Jane Summers exhaled, squeezed Gary’s hand firmly, a quick smile down at the seated man confirming her thankfulness.
She released Gary’s hand, walked from behind the desk to the seat where she had been standing. “I guess I should start at the beginning.” She reached down to the floor, retrieved her canvas backpack, placed it on her seat, opened a zipper. “And it started with this thing.” She retrieved the device that had played Eine Kleine Nachtmusik that morning, held it up for Gary and Scott to see.
“Ah, you found your phone!” Gary leaned forward over his desk, pleasure beaming from his face like a happy parent. “Was it in your car?”
The expression that Jane showed on her face as she turned to Gary was not one he had expected. She looked annoyed, concerned. She replied in tones of anger. “That was the second thing odd this morning, you talking about my car. I didn’t believe you at first, but then — ” she reached into the backpack again, pulled out a ring of keys — “this one, the one with the big rubber handle.” She held the key between her thumb and index finger, letting the other keys dangle on the chain beneath. “I recognize the logo, the V and the W — what did they call that company, Volt Wagon?”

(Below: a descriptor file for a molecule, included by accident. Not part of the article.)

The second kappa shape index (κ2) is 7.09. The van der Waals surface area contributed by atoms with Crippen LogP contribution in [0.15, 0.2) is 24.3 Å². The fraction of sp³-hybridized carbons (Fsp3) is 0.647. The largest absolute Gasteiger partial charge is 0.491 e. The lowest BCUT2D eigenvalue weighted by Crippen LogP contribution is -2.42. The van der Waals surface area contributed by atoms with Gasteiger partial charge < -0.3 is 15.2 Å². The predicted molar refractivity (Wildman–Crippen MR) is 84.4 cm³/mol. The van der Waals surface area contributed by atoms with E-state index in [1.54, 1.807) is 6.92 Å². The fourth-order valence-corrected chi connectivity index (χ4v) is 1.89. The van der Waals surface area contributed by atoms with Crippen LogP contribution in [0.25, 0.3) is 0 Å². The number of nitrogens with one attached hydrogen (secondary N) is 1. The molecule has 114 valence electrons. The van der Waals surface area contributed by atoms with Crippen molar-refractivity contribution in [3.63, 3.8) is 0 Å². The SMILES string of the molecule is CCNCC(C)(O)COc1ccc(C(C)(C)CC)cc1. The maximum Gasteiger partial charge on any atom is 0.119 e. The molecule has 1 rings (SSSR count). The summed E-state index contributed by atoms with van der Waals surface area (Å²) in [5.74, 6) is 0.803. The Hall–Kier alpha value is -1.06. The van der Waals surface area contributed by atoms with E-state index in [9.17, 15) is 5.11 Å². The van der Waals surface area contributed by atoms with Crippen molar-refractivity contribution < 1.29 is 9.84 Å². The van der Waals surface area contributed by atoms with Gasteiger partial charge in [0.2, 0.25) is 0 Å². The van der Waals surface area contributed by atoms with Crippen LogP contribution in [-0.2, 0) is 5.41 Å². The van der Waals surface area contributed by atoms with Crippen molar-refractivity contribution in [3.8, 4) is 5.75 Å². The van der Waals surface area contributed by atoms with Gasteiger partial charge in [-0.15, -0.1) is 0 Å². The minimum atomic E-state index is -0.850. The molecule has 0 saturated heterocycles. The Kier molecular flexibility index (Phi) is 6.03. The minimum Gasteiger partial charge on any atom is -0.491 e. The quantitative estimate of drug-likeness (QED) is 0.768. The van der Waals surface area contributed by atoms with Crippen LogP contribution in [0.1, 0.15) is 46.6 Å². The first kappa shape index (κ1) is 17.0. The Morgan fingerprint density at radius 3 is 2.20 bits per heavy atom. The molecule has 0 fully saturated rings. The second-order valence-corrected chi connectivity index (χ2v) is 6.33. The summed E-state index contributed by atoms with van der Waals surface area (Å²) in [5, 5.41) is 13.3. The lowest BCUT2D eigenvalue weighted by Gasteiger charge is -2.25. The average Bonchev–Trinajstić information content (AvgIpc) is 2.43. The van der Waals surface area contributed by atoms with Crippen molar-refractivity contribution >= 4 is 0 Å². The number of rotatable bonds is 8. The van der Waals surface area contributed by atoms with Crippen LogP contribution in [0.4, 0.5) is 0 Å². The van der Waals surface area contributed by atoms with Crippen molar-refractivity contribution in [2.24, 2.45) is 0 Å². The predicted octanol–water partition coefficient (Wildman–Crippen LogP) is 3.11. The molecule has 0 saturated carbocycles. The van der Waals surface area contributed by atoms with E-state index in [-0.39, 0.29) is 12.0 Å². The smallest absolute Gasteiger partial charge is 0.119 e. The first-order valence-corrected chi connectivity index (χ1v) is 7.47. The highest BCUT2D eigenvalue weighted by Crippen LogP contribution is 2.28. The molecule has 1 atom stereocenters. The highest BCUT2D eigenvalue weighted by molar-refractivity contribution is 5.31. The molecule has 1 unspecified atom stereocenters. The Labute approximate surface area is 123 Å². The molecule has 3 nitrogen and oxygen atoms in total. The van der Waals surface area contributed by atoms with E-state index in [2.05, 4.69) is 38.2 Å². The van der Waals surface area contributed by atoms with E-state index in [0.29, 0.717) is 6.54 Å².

Gary leaned back in his chair, the smile on his face evaporating like an ice cube on hot pavement. “Volkswagen.” Jane pointed the key at him. “Yeah, that’s it. They stopped making cars I don’t know, twenty years ago when the market collapsed, are you telling me I bought an antique?”
“Ah, Jane.” Scott was now standing, a condescending look on his face. “You bought that car new, last month. Remember, you and I went to the dealership?”